Grading and rubric information will be forthcoming, but what I'm looking for here is growth. Prove to me that you have learned how to write a play. That's all you need to do to pass this course. Quality counts, but it's not as important as your growth as a writer. For those of you who would like a challenge, challenge yourself by doing something out of the ordinary, something creative or unusual. For those of you who are having trouble writing or shouldn't have been a creative writing major, try to find the love of writing you once had by writing about subjects and characters you care about. What do you want to say to the world? Not all plays come out as perfect works of art. We will be workshopping and helping you succeed along the way during class. Most of the writing time, though, is on your own clock. Start today!

NOTE: you can always change your mind about the options. Say you are writing your 10-minute play and everything's clicking. You're on a roll. You write 12 pages, then 15, then 20. You can decide what option you want to fulfill after you write.

Some extra credit is available by a). going to see live theater and writing a short review, b). being in a production of live theater and writing a short reflection about the process, and c). writing an additional play script (length would be completely up to you (which would include sketches or very short plays...!) So if you screw up and write something crappy, don't worry. Again, I'm looking for growth and effort, not perfection! Most plays suck until we workshop them, so...chill.

The next few classes (after Agamemnon) as we explore Elizabethan theater we will be reading, writing, brainstorming, and gathering advice about writing plays. Feel free to use the exercises we have already completed as starting points for your own ideas. Impress me and you'll pass. Ignore this project or put it off until the last moment and you will likely fail.

HOMEWORK: None. But you can get started on this project today! Consider your options and begin a plan. Write. Nothing is stopping you from being successful but you.

AGAMEMNON by Aeschylus:
The Oresteia by Aeschylus is the only complete Greek trilogy. These three plays: AgamemnonThe Libation Bearersthe Eumenides tell the story of the House of Atreus in Argos. Today and this week we will be watching the production of Peter Hall's Agamemnon, translated by Tony Harrison. In Harrison's script, you will note the use of alliteration and kenning. These literary devices and techniques are Anglo Saxon in origin, not Greek. The Greeks had their own cadence and rhythm to their plays. Other elements, such as the use of masks, flutes, drums, and an all-male cast are standard Greek tragedy style.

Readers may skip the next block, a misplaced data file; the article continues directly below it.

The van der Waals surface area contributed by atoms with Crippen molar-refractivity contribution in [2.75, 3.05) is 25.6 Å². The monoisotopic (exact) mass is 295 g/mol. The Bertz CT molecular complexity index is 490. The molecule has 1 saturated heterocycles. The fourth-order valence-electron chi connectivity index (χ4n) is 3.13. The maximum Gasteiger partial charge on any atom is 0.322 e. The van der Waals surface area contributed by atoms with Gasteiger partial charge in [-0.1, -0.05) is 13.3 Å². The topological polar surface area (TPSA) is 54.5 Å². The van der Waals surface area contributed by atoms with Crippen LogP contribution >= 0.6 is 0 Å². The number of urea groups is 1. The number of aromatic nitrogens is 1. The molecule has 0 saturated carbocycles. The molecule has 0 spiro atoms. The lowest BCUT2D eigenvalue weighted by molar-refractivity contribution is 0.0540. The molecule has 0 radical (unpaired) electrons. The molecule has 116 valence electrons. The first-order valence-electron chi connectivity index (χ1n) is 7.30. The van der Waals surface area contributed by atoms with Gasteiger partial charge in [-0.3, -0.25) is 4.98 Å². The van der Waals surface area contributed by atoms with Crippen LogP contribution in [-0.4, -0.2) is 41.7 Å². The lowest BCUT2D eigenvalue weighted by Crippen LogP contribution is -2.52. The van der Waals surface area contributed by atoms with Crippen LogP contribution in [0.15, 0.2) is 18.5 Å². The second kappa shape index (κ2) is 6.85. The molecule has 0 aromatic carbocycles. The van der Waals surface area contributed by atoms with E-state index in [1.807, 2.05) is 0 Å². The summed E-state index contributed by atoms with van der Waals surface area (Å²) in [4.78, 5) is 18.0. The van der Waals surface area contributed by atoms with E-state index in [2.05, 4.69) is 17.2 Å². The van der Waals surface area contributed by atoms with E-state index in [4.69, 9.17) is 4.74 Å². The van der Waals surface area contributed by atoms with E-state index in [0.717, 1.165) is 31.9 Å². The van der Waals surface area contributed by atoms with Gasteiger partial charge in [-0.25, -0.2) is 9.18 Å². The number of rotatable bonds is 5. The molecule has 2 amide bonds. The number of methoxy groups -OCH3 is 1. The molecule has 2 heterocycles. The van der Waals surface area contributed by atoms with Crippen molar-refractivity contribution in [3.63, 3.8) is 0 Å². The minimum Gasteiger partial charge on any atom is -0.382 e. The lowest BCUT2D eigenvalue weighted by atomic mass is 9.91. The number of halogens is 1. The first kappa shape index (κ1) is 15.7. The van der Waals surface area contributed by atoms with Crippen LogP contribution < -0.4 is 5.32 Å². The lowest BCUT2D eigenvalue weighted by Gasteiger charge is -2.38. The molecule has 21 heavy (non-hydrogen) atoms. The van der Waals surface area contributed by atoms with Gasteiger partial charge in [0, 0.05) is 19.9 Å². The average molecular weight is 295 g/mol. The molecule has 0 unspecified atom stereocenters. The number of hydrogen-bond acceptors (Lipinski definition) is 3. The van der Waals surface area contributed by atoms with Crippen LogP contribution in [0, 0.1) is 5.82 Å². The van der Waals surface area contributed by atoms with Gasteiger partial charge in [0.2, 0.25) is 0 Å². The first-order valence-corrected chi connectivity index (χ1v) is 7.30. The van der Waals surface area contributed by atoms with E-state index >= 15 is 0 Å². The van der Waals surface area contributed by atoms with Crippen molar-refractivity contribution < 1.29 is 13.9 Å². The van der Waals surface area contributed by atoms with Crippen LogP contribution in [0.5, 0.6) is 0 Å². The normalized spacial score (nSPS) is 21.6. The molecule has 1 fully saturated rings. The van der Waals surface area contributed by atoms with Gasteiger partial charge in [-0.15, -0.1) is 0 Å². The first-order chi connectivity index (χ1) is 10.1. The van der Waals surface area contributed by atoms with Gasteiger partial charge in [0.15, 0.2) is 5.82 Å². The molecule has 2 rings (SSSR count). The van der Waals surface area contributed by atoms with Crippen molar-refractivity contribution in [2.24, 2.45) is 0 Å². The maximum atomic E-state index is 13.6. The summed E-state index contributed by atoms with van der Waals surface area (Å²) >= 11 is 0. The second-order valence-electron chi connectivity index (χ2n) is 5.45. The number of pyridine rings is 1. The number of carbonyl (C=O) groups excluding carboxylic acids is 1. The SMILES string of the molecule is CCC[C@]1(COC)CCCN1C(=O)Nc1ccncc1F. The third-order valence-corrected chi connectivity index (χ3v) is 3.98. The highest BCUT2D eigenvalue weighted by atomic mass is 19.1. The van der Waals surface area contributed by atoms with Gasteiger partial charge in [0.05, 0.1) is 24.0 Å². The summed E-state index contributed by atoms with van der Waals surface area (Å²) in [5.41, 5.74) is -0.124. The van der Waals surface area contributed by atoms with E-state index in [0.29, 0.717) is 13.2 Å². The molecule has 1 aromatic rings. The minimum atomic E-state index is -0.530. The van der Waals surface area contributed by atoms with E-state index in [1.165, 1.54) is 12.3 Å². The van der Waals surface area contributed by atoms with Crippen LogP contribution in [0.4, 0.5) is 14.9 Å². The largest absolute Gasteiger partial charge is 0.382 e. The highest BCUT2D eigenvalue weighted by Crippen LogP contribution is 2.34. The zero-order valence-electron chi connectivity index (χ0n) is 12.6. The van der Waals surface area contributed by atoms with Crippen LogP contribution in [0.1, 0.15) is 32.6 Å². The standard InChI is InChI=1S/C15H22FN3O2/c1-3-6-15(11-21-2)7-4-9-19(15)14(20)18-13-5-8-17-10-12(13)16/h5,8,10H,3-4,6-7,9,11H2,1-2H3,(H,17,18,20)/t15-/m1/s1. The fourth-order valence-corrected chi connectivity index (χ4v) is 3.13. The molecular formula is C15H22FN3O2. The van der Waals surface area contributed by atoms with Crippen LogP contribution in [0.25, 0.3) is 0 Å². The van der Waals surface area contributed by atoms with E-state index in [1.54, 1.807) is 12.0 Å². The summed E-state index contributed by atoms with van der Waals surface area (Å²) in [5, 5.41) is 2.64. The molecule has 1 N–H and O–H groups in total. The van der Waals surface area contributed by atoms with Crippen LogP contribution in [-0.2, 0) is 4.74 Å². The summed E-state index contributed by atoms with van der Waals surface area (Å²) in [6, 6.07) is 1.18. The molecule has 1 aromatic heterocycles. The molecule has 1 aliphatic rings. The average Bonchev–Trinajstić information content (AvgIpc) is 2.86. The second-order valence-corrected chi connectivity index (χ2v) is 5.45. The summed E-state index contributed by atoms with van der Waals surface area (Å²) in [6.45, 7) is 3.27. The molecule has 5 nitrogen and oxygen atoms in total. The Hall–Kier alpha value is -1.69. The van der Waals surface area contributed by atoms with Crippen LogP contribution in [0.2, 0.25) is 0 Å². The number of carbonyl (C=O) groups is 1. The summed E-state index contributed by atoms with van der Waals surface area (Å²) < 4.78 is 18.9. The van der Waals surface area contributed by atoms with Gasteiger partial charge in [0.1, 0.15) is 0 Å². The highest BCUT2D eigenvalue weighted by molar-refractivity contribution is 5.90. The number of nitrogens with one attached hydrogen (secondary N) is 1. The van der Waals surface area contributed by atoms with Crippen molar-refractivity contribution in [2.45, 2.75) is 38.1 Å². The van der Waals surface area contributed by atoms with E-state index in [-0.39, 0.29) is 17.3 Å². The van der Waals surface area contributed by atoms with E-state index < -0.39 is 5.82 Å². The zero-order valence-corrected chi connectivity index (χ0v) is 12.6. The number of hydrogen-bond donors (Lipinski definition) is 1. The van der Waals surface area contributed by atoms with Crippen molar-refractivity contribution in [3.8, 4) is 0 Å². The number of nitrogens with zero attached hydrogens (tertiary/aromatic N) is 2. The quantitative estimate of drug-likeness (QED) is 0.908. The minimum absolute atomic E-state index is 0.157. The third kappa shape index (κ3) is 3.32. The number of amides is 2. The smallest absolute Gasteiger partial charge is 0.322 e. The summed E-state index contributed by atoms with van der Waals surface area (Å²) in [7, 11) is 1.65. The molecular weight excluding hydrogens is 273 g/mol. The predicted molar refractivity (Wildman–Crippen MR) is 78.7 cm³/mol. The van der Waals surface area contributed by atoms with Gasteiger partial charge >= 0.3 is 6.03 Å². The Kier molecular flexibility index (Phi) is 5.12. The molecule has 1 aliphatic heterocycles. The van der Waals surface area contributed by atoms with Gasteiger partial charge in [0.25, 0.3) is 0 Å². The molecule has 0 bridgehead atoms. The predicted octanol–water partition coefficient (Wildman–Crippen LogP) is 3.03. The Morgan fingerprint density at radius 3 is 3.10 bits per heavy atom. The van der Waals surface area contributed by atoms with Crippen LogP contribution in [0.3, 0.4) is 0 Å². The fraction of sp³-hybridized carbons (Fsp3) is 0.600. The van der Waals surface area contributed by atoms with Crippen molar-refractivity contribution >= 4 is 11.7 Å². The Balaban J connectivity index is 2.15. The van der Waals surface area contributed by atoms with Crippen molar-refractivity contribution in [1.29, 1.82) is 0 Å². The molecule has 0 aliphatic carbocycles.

Key mortal characters in the myth are: Thyestes, Atreus, Aegisthus, Agamemnon, Menelaus, Odysseus, Helen, Paris, Priam, Cassandra, Iphigenia, Orestes, and Electra.

Key immortal characters include: Zeus, Apollo, Artemis, The Furies (Eumenides...also called the Erinyes, the Kindly Ones, The Daughters of the Night were spirits of vengeance, murder, and jealousy. Their names are Tisiphone, Megaera, and Alecto).

• Atreus and Thyestes (brothers, sons of Pelops) fought because Thyestes challenged the throne of Argos and seduced Atreus’ wife.
• Thyestes was defeated by his brother and driven out of Argos, but returned as a suppliant with his children. A suppliant is like a homeless beggar.
• Atreus invited the family to a feast (where he slaughtered Thyestes children and served them to their father as dinner).
• Thyestes ate his children, unknowingly.
• When he found out what had happened, he cursed the house of Atreus and fled with his remaining son, Aegisthus.
• Agamemnon and Menelaus are the sons of Atreus, inheriting Argos.
• Agamemnon married Clytemnestra
• Menelaus married Helen.
• Helen ran off with Paris (or Paris, like Thyestes, seduced Helen) and this started the Trojan War.
• Agamemnon and Clytemnestra had three children: Iphigeneia, Electra, and Orestes.
• Menelaus convinced his brother Agamemnon to help him get his wife back from Troy.
• The gods (Artemis) were protecting the Trojans and didn’t bring them the wind needed to sail to Troy
• Calchas, the prophet, divined that the gods were angry and wanted a sacrifice.
• Calchas and Menelaus encouraged Agamemnon to sacrifice his daughter Iphigeneia.
• Agamemnon did so and gained favor and wind from Zeus; the Athenians sailed to Troy, won the war and sacked Troy. The battle lasted 10 years. This is, of course, the Trojan War.
• At beginning, Aegisthus has returned to Argos, now the lover of Clytemnestra (think Penelope and Odysseus), and exiled Orestes (he’s the rightful ruler, you see).
• Greek torchbearers or Messengers will light the beacon fire when Troy has fallen.
• Agamemnon, with his “prize” Cassandra (the daughter of Priam, king of Troy), returns after the war to a “warm” welcome.
CLASSROOM: Agamemnon, Part 1.

Please complete the questions regarding Agamemnon as you watch the play. Your answers are due when you finish viewing.

HOMEWORK: See HOMEWORK section above.